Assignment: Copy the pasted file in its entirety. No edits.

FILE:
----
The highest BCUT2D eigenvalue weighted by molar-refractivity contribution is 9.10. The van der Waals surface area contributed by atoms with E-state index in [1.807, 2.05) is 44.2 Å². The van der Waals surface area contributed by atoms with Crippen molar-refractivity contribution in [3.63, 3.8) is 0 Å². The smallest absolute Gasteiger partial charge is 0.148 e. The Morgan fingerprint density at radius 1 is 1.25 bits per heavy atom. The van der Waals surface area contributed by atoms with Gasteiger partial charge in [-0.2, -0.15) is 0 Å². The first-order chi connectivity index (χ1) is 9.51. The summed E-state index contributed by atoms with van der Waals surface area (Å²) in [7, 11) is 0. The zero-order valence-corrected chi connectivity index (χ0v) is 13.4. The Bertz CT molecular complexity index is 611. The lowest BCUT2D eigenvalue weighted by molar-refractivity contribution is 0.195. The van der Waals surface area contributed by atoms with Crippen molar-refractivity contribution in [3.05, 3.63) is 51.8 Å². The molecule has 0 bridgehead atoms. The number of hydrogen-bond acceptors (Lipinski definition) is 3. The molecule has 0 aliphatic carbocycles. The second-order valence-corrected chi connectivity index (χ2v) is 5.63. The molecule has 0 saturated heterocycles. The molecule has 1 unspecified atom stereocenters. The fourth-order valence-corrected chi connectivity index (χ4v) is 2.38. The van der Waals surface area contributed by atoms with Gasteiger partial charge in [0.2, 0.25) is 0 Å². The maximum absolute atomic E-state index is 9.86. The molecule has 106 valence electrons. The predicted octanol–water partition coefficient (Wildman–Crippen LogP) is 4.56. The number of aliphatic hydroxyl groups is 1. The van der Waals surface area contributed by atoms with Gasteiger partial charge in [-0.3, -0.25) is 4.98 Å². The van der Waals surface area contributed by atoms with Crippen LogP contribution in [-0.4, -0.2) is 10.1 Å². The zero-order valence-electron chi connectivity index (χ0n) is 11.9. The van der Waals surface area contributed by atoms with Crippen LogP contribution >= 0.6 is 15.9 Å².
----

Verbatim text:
The highest BCUT2D eigenvalue weighted by molar-refractivity contribution is 9.10. The van der Waals surface area contributed by atoms with E-state index in [1.807, 2.05) is 44.2 Å². The van der Waals surface area contributed by atoms with Crippen molar-refractivity contribution in [3.63, 3.8) is 0 Å². The smallest absolute Gasteiger partial charge is 0.148 e. The Morgan fingerprint density at radius 1 is 1.25 bits per heavy atom. The van der Waals surface area contributed by atoms with Gasteiger partial charge in [-0.2, -0.15) is 0 Å². The first-order chi connectivity index (χ1) is 9.51. The summed E-state index contributed by atoms with van der Waals surface area (Å²) in [7, 11) is 0. The zero-order valence-corrected chi connectivity index (χ0v) is 13.4. The Bertz CT molecular complexity index is 611. The lowest BCUT2D eigenvalue weighted by molar-refractivity contribution is 0.195. The van der Waals surface area contributed by atoms with Crippen molar-refractivity contribution in [3.05, 3.63) is 51.8 Å². The molecule has 0 bridgehead atoms. The number of hydrogen-bond acceptors (Lipinski definition) is 3. The molecule has 0 aliphatic carbocycles. The second-order valence-corrected chi connectivity index (χ2v) is 5.63. The molecule has 0 saturated heterocycles. The molecule has 1 unspecified atom stereocenters. The fourth-order valence-corrected chi connectivity index (χ4v) is 2.38. The van der Waals surface area contributed by atoms with Gasteiger partial charge in [0.2, 0.25) is 0 Å². The maximum absolute atomic E-state index is 9.86. The molecule has 106 valence electrons. The predicted octanol–water partition coefficient (Wildman–Crippen LogP) is 4.56. The number of aliphatic hydroxyl groups is 1. The van der Waals surface area contributed by atoms with Gasteiger partial charge in [-0.3, -0.25) is 4.98 Å². The van der Waals surface area contributed by atoms with Crippen LogP contribution in [-0.4, -0.2) is 10.1 Å². The zero-order valence-electron chi connectivity index (χ0n) is 11.9. The van der Waals surface area contributed by atoms with Crippen LogP contribution >= 0.6 is 15.9 Å².